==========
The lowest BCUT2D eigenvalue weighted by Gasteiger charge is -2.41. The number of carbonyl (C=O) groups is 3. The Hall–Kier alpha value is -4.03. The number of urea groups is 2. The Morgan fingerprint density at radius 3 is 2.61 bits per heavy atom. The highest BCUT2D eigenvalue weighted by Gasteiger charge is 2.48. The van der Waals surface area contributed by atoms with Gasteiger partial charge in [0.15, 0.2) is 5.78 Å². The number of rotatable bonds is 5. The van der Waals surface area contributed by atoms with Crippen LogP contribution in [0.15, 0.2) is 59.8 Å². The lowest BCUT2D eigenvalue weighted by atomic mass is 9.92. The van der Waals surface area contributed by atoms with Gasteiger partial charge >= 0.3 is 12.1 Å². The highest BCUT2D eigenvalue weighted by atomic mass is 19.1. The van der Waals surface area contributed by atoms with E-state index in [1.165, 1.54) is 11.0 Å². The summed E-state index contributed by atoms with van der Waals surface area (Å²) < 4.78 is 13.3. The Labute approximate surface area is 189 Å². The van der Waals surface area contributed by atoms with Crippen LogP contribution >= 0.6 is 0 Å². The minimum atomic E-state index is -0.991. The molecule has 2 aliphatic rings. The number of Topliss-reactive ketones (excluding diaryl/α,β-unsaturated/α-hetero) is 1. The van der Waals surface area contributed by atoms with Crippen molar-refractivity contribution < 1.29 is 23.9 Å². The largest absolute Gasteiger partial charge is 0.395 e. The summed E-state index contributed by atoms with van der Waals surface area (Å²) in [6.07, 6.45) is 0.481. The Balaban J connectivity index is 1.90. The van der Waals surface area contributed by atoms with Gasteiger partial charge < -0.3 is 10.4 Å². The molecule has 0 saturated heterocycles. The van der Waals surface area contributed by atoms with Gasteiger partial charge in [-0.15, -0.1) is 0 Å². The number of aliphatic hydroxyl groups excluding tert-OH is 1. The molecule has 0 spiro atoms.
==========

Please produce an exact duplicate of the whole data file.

The lowest BCUT2D eigenvalue weighted by Gasteiger charge is -2.41. The number of carbonyl (C=O) groups is 3. The Hall–Kier alpha value is -4.03. The number of urea groups is 2. The Morgan fingerprint density at radius 3 is 2.61 bits per heavy atom. The highest BCUT2D eigenvalue weighted by Gasteiger charge is 2.48. The van der Waals surface area contributed by atoms with Gasteiger partial charge in [0.15, 0.2) is 5.78 Å². The number of rotatable bonds is 5. The van der Waals surface area contributed by atoms with Crippen LogP contribution in [0.15, 0.2) is 59.8 Å². The lowest BCUT2D eigenvalue weighted by atomic mass is 9.92. The van der Waals surface area contributed by atoms with Gasteiger partial charge >= 0.3 is 12.1 Å². The highest BCUT2D eigenvalue weighted by atomic mass is 19.1. The van der Waals surface area contributed by atoms with E-state index in [1.165, 1.54) is 11.0 Å². The summed E-state index contributed by atoms with van der Waals surface area (Å²) < 4.78 is 13.3. The Labute approximate surface area is 189 Å². The van der Waals surface area contributed by atoms with Crippen LogP contribution >= 0.6 is 0 Å². The minimum atomic E-state index is -0.991. The molecule has 2 aliphatic rings. The number of Topliss-reactive ketones (excluding diaryl/α,β-unsaturated/α-hetero) is 1. The van der Waals surface area contributed by atoms with Crippen molar-refractivity contribution < 1.29 is 23.9 Å². The largest absolute Gasteiger partial charge is 0.395 e. The summed E-state index contributed by atoms with van der Waals surface area (Å²) in [6.07, 6.45) is 0.481. The Balaban J connectivity index is 1.90. The van der Waals surface area contributed by atoms with Gasteiger partial charge < -0.3 is 10.4 Å². The molecule has 0 saturated heterocycles. The van der Waals surface area contributed by atoms with Gasteiger partial charge in [-0.15, -0.1) is 0 Å². The number of aliphatic hydroxyl groups excluding tert-OH is 1. The molecule has 0 spiro atoms.